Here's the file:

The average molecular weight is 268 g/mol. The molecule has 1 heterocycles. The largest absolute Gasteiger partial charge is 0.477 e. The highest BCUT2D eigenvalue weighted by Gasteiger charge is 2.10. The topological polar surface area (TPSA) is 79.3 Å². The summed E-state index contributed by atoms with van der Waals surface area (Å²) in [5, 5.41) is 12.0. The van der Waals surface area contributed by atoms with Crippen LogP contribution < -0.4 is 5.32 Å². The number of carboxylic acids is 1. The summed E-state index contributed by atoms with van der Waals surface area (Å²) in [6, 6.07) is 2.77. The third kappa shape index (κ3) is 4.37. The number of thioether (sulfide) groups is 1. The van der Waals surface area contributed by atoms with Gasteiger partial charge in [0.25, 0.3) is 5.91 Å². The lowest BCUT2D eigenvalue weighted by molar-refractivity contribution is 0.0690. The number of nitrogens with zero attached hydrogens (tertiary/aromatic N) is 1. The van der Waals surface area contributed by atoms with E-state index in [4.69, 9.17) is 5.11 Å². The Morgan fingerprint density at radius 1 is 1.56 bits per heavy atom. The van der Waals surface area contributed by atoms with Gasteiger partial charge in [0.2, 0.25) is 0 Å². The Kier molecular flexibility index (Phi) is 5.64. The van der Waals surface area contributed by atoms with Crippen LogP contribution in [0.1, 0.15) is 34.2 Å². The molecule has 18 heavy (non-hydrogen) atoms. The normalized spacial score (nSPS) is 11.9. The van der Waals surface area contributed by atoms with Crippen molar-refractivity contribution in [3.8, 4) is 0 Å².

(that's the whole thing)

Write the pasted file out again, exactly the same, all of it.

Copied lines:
The average molecular weight is 268 g/mol. The molecule has 1 heterocycles. The largest absolute Gasteiger partial charge is 0.477 e. The highest BCUT2D eigenvalue weighted by Gasteiger charge is 2.10. The topological polar surface area (TPSA) is 79.3 Å². The summed E-state index contributed by atoms with van der Waals surface area (Å²) in [5, 5.41) is 12.0. The van der Waals surface area contributed by atoms with Crippen LogP contribution < -0.4 is 5.32 Å². The number of carboxylic acids is 1. The summed E-state index contributed by atoms with van der Waals surface area (Å²) in [6, 6.07) is 2.77. The third kappa shape index (κ3) is 4.37. The number of thioether (sulfide) groups is 1. The van der Waals surface area contributed by atoms with Gasteiger partial charge in [0.25, 0.3) is 5.91 Å². The lowest BCUT2D eigenvalue weighted by molar-refractivity contribution is 0.0690. The number of nitrogens with zero attached hydrogens (tertiary/aromatic N) is 1. The van der Waals surface area contributed by atoms with E-state index in [4.69, 9.17) is 5.11 Å². The Morgan fingerprint density at radius 1 is 1.56 bits per heavy atom. The van der Waals surface area contributed by atoms with Gasteiger partial charge in [0.2, 0.25) is 0 Å². The Kier molecular flexibility index (Phi) is 5.64. The van der Waals surface area contributed by atoms with Crippen LogP contribution in [0.1, 0.15) is 34.2 Å². The molecule has 18 heavy (non-hydrogen) atoms. The normalized spacial score (nSPS) is 11.9. The van der Waals surface area contributed by atoms with Crippen molar-refractivity contribution in [3.8, 4) is 0 Å².